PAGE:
production, now generally regarded as a failure, actually achieved mild success and
saw more performances over more years than most ballets premiered on the Moscow
stage. The choreography by the otherwise unknown German ballet master Julius
Reisinger was admittedly undistinguished. Anti-German sentiment fueled opinions
against both the dance and the story, which was thought to have originated in
Germanic legend. Tchaikovsky's score was admired but considered unsuitable for
ballet - not sufficiently danceable.

Tchaikovsky died in 1893. A memorial concert in St. Petersburg the next year
included a revival of Swan Lake Act II, the first lakeside scene, with new
choreography by Lev Ivanov, ballet master Marius Petipa's assistant. The
performance was a success and plans were laid for a revival of the entire ballet in
1895. Ivanov choreographed Act IV, the second lakeside scene, and Petipa supplied
dances for Acts I and III. Tchaikovsky's brother, Modeste, labored to streamline
the story, while conductor Riccardo Drigo took on the unenviable task of editing the
sometimes unwieldy musical score.

Their efforts paid off. While not an unqualified hit, Swan Lake was a solid success.
And although Petipa succeeded with his choreographic contribution, Ivanov's "white"
acts provided the images by which Swan Lake has become iconic. Movements and poses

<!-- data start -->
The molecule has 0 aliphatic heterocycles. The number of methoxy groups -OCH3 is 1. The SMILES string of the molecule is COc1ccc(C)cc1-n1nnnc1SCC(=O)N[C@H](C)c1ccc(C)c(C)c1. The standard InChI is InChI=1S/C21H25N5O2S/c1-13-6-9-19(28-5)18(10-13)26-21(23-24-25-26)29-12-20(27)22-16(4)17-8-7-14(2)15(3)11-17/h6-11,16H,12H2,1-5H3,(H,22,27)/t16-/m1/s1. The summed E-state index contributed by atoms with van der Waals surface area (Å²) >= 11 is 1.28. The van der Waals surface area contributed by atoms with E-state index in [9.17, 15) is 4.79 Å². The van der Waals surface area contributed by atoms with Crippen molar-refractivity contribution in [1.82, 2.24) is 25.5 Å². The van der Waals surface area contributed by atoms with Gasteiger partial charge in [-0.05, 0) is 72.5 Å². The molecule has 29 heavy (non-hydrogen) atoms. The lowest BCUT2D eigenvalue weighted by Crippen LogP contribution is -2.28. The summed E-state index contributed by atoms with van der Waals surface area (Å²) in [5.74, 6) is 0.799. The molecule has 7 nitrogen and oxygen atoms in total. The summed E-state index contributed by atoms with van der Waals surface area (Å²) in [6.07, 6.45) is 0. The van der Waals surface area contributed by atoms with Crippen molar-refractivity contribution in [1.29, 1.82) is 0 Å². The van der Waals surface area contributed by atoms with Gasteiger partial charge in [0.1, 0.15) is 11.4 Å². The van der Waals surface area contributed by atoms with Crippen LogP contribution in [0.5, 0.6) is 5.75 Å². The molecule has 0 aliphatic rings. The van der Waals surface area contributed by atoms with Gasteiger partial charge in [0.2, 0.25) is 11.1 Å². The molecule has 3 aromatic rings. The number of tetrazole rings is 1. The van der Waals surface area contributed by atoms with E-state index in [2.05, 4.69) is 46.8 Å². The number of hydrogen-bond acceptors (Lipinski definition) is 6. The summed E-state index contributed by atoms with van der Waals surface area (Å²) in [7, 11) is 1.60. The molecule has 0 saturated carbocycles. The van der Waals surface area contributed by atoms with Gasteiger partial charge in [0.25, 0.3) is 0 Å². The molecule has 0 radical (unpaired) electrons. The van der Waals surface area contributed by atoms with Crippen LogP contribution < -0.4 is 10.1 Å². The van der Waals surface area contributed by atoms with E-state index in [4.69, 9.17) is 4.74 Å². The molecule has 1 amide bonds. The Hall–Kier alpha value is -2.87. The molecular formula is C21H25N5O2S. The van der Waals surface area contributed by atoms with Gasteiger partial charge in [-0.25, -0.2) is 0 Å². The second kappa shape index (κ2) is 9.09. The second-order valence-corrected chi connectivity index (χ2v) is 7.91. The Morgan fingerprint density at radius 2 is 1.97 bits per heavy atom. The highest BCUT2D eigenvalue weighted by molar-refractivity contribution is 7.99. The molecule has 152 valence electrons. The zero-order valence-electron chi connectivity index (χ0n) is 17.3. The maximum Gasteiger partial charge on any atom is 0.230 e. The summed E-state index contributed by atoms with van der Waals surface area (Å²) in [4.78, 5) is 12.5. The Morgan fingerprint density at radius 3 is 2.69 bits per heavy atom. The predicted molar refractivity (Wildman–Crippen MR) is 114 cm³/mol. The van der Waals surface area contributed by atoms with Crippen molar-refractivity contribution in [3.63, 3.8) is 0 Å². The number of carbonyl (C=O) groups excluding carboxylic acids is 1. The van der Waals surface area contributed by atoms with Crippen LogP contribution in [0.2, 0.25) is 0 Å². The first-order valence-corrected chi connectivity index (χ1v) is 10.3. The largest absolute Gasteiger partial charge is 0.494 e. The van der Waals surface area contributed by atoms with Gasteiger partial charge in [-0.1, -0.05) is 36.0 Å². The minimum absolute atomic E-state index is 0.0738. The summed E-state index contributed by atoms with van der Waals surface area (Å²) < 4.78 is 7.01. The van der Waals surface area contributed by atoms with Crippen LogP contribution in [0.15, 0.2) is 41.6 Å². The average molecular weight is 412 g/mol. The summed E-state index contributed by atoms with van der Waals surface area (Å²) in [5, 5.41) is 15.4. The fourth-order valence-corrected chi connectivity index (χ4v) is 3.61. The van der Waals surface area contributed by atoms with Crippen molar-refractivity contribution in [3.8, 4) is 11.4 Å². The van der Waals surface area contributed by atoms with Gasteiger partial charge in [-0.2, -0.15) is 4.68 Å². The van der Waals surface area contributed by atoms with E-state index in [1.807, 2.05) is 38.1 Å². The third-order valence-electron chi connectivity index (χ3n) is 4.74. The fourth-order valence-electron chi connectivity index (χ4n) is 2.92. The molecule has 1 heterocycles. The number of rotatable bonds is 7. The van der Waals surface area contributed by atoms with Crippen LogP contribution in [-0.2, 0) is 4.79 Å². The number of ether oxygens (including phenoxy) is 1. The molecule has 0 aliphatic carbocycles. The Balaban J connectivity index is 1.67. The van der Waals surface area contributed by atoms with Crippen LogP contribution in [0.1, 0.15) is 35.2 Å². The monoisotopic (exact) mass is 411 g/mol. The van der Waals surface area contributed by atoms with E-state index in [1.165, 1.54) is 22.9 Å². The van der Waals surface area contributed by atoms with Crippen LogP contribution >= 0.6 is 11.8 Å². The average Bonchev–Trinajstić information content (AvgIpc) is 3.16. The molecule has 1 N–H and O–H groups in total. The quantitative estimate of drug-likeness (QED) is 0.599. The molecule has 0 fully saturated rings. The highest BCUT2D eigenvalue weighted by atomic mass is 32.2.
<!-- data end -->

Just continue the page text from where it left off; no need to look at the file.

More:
suggest swan wings, necks, and bodies and offer images of flying, swimming, and
preening in a purely stylized way that has enabled the choreography to transcend the
particular aesthetics of its time and become immemorially expressive.

The 1895 revival of Swan Lake has served as the basis for nearly every production
since then. The dual role of Odette/Odile remains a coveted challenge for
ballerinas and is broad enough in concept to sustain an endless variety of
interpretations. Tchaikovsky's score, his first attempt to compose for ballet, came
into its own during the 20th century, as dance and dance production developed to
embrace it as Swan Lake's motivating force. But, as George Balanchine once
commented, "Swan Lake is always changing. That is as it should be."
Nineteenth-century tradition allowed choreographers carte blanche when approaching
existing work. Total or partial revision of staging and choreography was standard,
as was re-writing of the scenario, and liberties were taken with the musical score.

Following tradition, choreographers in our own century often have re-visited Swan
Lake, for the ballet lends itself generously to new stagings and new
interpretations. Pacific Northwest Ballet's Swan Lake dates from 1981, when Mr.
Stowell and Ms. Russell mounted here the production they had first created for the
Frankfurt Ballet in 1975. Preserving the best of the St. Petersburg original as it
has come down to us through England's Royal Ballet, Ms. Russell researched and
staged what has long been regarded as the soul of Swan Lake-nearly all of Ivanov's
Act II, and Petipa's Act I pas de trois and Act III Black Swan pas de deux. To
enhance the story, Mr. Stowell made important changes in the order of the musical